CEO Morning Brief

GM to Hike Dividend, Buy Back US$10 Bil of Slumping Stock

Publish date: Thu, 30 Nov 2023, 08:58 AM
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TheEdge CEO Morning Brief

(Nov 29): General Motors Co will boost its dividend by 33% and repurchase US$10 billion (RM46.72 billion) of shares — its biggest-ever buyback plan — sparking renewed interest among investors in a stock that has slumped this year as the company’s technology investments have faltered.

The automaker is also reinstating 2023 earnings guidance to levels modestly below what it gave before a six-week United Auto Workers (UAW) strike cut into profits. GM said net income will now be between US$9.1 billion and US$9.7 billion, compared to the previous range of US$9.3 billion to US$10.7 billion. During the strike, the company withdrew guidance.

The Detroit-based manufacturer is spending on the new investor incentives despite high interest rates that are threatening car sales and capital burdens from its electric-vehicle (EV) effort, which has yet to show significant results. GM is trying to prove to shareholders that it can generate huge amounts of cash while still investing in technology, hoping to lift a stock that trades lower today than when chief executive officer Mary Barra took over in early 2014.

By returning more cash to shareholders — including buying back about a quarter of the company’s market value — GM is effectively telling investors that it’s going to be more of a value play than a growth investment. While revenue is rising this year, GM is getting its growth from its legacy business of gas-powered automobiles. EV sales have been minimal and its robotaxi business is troubled.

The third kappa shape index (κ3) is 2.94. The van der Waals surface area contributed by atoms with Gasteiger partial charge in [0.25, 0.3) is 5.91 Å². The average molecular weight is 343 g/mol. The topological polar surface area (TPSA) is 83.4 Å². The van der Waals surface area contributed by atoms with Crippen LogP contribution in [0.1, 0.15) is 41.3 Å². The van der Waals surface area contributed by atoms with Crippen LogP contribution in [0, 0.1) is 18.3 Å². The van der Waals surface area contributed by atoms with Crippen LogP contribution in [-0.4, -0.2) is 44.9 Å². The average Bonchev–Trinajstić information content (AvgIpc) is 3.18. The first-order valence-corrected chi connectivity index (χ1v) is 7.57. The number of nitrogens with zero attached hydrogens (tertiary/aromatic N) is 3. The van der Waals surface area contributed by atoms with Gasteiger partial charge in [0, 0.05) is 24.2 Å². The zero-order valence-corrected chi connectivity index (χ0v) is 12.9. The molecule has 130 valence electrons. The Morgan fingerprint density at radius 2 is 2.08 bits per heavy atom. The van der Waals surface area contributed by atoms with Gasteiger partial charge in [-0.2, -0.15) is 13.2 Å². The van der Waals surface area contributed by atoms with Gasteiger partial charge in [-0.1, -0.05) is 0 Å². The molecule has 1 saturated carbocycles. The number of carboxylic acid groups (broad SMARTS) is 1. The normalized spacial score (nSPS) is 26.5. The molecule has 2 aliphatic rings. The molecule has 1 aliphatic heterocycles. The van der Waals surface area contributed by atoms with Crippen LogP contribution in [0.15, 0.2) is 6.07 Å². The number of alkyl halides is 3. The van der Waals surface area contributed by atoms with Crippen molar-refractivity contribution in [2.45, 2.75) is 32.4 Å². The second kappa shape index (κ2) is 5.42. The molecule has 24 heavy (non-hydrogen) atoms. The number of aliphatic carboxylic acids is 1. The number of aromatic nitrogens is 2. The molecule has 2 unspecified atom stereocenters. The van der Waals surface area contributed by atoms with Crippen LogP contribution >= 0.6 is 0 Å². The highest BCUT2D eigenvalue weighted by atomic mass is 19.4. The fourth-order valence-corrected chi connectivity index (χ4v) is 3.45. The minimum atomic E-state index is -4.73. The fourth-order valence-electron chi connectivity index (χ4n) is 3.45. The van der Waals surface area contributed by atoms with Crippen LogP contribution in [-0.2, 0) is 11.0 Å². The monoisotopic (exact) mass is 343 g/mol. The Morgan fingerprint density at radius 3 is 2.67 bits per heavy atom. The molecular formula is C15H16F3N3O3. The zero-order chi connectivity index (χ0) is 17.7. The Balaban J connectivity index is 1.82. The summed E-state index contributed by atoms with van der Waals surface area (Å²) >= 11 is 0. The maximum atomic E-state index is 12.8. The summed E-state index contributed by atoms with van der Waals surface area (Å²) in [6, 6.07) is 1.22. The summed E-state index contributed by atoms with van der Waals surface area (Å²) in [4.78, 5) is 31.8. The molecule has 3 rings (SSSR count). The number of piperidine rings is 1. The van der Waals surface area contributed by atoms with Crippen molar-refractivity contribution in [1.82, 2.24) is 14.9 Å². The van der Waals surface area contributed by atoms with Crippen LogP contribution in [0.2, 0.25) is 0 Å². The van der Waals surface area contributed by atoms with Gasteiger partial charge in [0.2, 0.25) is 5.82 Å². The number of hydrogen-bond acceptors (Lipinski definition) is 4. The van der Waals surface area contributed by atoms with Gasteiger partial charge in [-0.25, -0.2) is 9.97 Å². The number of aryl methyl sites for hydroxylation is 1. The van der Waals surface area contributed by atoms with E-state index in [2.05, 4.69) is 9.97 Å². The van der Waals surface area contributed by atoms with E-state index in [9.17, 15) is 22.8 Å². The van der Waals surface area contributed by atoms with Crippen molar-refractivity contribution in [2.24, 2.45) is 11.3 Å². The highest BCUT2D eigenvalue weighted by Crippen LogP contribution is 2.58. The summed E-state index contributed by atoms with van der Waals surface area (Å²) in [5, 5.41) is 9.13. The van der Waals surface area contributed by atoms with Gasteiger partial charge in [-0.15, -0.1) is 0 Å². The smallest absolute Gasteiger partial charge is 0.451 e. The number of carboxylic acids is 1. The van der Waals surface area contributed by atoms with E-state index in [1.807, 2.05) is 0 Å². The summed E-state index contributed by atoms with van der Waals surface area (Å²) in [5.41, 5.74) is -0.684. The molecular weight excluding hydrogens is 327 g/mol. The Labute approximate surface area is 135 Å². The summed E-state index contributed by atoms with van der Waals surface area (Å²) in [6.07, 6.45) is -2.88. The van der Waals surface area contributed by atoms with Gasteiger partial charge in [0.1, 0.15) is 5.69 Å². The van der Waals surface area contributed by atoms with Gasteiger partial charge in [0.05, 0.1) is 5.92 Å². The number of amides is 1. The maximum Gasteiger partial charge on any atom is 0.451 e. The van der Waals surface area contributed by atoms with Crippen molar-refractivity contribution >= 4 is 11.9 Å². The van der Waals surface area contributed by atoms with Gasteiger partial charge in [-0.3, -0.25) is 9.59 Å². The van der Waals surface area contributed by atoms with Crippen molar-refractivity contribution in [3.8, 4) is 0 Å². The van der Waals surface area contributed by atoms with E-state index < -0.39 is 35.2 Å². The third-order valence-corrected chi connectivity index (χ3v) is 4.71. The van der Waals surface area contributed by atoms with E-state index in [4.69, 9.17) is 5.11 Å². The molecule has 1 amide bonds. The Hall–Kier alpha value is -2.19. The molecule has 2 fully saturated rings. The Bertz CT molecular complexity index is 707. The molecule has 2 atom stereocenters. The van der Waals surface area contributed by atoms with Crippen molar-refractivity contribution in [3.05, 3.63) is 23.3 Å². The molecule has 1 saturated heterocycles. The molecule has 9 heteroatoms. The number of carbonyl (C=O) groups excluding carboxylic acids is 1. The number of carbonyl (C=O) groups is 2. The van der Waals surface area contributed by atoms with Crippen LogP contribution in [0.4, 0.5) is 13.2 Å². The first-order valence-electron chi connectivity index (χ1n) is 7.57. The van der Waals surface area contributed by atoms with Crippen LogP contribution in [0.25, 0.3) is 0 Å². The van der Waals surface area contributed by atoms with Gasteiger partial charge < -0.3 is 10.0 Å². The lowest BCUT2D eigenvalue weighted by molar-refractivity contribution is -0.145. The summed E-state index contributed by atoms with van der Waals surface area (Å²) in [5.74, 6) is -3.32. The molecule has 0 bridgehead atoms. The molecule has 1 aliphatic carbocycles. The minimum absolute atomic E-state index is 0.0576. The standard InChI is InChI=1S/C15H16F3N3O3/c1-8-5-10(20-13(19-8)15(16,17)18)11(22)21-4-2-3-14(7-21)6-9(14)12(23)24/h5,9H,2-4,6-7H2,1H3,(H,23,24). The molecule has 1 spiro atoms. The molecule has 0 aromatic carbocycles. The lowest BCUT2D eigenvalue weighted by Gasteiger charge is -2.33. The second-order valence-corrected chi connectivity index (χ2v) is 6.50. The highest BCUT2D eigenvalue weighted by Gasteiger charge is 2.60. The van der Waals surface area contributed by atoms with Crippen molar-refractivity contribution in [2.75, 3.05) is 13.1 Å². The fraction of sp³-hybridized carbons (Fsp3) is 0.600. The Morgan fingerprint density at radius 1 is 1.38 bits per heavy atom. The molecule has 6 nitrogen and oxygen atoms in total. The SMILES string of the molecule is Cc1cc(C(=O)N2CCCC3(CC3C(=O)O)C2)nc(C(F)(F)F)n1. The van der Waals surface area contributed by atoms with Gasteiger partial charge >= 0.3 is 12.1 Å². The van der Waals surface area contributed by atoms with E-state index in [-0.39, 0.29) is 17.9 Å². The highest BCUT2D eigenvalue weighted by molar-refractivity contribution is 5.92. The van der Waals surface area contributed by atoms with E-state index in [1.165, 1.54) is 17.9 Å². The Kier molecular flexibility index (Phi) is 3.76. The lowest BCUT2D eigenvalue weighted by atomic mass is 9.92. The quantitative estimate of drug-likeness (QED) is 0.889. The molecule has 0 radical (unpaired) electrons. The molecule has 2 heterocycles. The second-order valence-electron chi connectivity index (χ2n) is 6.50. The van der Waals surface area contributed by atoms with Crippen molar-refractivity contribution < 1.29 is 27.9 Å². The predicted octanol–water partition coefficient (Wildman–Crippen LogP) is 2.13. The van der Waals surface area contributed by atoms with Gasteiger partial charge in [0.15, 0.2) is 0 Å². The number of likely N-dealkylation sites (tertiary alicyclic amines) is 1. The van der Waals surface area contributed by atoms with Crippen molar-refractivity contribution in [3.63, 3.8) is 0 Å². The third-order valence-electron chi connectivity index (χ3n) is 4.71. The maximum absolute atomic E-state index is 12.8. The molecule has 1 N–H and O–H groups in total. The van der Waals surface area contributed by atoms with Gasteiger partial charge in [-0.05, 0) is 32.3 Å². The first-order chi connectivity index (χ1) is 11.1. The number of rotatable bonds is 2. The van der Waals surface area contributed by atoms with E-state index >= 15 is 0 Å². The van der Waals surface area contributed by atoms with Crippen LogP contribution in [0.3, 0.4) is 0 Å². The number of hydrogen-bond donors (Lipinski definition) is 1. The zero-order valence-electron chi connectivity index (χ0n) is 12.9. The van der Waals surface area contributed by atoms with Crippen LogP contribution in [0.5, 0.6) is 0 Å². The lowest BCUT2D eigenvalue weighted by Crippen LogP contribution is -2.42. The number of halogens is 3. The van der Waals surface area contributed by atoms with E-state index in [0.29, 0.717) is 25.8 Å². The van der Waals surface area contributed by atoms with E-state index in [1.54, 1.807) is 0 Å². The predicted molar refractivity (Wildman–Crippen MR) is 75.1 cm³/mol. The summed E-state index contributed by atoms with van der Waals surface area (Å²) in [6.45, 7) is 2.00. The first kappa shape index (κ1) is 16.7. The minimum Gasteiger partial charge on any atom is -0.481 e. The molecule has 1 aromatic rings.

“Our results, especially our cash generation, have been very strong,” Barra said in a letter to shareholders on Wednesday. GM is “confident in our ability to continue generating significant free cash flow as we make the EV transition.”

GM said costs from the new labour contract amount to about US$575 a vehicle. Barra pledged to “fully offset” added labour expenses and other outlays through greater efficiencies and largely unspecified cuts to fixed and variable costs in next year’s budget.

The automaker’s shares surged 9.5% to US$31.64 as of 9.03am in premarket trading in New York. The stock fell 14% this year through Tuesday, compared with a 19% increase in the S&P 500 Index.

Dividend boost

GM will start by raising the quarterly dividend three cents a share to 12 cents beginning in 2024.

Under the advanced share repurchase plan, GM will pay US$10 billion to a group of executing banks and immediately receive and retire US$6.8 billion worth of common stock. The company had approximately 1.37 billion shares of common stock outstanding prior to the buyback.

The total number of shares repurchased will be based upon final settlement and the daily volume-weighted average prices of GM common stock during the term of the programme, which will conclude in the fourth-quarter of 2024. The repurchase programme will be executed by Bank of America Corp, Goldman Sachs Group Inc, Barclays Bank plc and Citigroup Inc.

GM will have US$1.4 billion of capacity remaining under its share repurchase authorisation for additional buybacks.